FETP-H Contributes to the COVID-19 Response
The importance of FETP-H has also been important during the current pandemic. Most recently, FETP-H graduates and residents have been fully engaged in all activities related to the COVID-19 pandemic response. From a graduate of FETP-Advanced being the incident manager for the COVID-19 response team to graduates and residents providing technical assistance, FETP-H is on the scene. From the beginning, the MOH has used the FETP-H workforce to prepare and respond to the pandemic—even before the identification of the first COVID-19 case in Haiti.
The Haitian MOH prioritizes reaching out to the public through radio and television to provide clear, accurate, and timely information about COVID-19. In support of these efforts, FETP-H graduates and residents help craft messages and manage the MOH hotline, answering questions from the public or transferring them to relevant authorities.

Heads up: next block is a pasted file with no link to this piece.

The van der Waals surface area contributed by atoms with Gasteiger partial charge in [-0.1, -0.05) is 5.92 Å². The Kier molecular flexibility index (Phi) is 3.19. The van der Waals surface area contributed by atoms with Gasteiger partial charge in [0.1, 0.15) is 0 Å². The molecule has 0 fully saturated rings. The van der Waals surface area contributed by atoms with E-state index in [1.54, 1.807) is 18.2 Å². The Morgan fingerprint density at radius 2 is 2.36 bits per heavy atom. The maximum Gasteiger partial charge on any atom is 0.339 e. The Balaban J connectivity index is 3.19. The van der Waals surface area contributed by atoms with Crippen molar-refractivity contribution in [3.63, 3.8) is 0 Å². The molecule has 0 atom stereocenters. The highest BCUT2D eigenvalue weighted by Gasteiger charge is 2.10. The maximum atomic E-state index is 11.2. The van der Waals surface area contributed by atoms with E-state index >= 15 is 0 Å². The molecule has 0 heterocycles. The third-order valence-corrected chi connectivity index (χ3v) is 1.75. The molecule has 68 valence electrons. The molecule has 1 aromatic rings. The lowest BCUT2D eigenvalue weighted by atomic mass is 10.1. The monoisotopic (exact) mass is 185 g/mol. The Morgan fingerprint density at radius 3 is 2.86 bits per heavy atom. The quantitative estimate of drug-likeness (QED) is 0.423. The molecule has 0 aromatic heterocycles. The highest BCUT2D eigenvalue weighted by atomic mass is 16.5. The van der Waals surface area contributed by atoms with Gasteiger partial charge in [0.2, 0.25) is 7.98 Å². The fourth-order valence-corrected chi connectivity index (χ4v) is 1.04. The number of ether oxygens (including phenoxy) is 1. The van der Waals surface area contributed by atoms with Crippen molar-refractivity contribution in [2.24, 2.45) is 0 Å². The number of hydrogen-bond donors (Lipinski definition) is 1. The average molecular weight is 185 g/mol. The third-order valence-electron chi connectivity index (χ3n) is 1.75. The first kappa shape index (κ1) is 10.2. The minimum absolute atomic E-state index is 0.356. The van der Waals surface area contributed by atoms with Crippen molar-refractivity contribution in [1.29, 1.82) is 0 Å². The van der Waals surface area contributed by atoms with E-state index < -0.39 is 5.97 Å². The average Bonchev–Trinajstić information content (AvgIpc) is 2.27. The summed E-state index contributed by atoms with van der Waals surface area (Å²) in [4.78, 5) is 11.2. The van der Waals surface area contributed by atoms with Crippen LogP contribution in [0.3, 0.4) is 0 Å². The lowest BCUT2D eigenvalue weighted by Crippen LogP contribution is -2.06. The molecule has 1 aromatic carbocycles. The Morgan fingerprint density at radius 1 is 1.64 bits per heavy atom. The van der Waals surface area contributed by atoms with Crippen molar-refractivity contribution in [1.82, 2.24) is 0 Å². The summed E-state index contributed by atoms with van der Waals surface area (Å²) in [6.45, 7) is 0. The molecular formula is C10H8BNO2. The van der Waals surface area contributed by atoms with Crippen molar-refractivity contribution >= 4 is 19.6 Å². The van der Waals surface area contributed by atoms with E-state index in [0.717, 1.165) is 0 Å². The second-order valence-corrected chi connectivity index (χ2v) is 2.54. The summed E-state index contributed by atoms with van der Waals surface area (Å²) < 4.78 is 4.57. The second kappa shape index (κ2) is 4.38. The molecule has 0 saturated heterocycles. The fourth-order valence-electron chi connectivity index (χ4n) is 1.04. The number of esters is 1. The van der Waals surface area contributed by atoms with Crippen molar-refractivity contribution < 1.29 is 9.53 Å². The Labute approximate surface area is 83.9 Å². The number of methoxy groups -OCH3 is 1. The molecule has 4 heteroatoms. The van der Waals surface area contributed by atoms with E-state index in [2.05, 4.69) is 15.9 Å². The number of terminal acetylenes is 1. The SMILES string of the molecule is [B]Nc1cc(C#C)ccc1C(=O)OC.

FETP-H residents and graduates also help develop daily situation reports and other tools, such as COVID-19 factsheets, screening sheets used mostly at points of entry, and investigation, contact tracing, and follow-up sheets. They also conductCOVID-19 clinical orientations, provide trainings for the use of personal protective equipment, and support testing and data analytics for health workers at all levels of the health system. Finally, FETP-H alumni helped develop the preparedness and response plan that includes alert and response, investigation, contact tracing, and infection prevention and control components.
10 Years of Positive Public Health Impact in Haiti